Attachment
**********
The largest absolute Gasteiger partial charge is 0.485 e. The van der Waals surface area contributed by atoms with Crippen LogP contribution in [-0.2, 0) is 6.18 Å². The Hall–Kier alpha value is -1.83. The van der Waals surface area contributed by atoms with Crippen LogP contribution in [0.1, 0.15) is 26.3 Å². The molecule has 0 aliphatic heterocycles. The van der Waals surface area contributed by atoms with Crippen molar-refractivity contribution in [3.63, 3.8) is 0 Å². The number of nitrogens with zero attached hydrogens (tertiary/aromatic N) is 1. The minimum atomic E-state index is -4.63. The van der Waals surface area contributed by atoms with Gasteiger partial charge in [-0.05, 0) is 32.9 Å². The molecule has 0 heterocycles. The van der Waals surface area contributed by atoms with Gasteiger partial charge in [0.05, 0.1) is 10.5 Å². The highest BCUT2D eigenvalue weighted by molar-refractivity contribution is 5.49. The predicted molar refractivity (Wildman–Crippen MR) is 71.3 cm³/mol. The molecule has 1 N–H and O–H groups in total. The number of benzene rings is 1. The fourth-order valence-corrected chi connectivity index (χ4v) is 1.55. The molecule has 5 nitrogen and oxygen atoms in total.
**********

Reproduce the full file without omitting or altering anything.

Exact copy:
The largest absolute Gasteiger partial charge is 0.485 e. The van der Waals surface area contributed by atoms with Crippen LogP contribution in [-0.2, 0) is 6.18 Å². The Hall–Kier alpha value is -1.83. The van der Waals surface area contributed by atoms with Crippen LogP contribution in [0.1, 0.15) is 26.3 Å². The molecule has 0 aliphatic heterocycles. The van der Waals surface area contributed by atoms with Crippen molar-refractivity contribution in [3.63, 3.8) is 0 Å². The number of nitrogens with zero attached hydrogens (tertiary/aromatic N) is 1. The minimum atomic E-state index is -4.63. The van der Waals surface area contributed by atoms with Gasteiger partial charge in [-0.05, 0) is 32.9 Å². The molecule has 0 heterocycles. The van der Waals surface area contributed by atoms with Gasteiger partial charge in [0.05, 0.1) is 10.5 Å². The highest BCUT2D eigenvalue weighted by molar-refractivity contribution is 5.49. The predicted molar refractivity (Wildman–Crippen MR) is 71.3 cm³/mol. The molecule has 1 N–H and O–H groups in total. The number of benzene rings is 1. The fourth-order valence-corrected chi connectivity index (χ4v) is 1.55. The molecule has 5 nitrogen and oxygen atoms in total.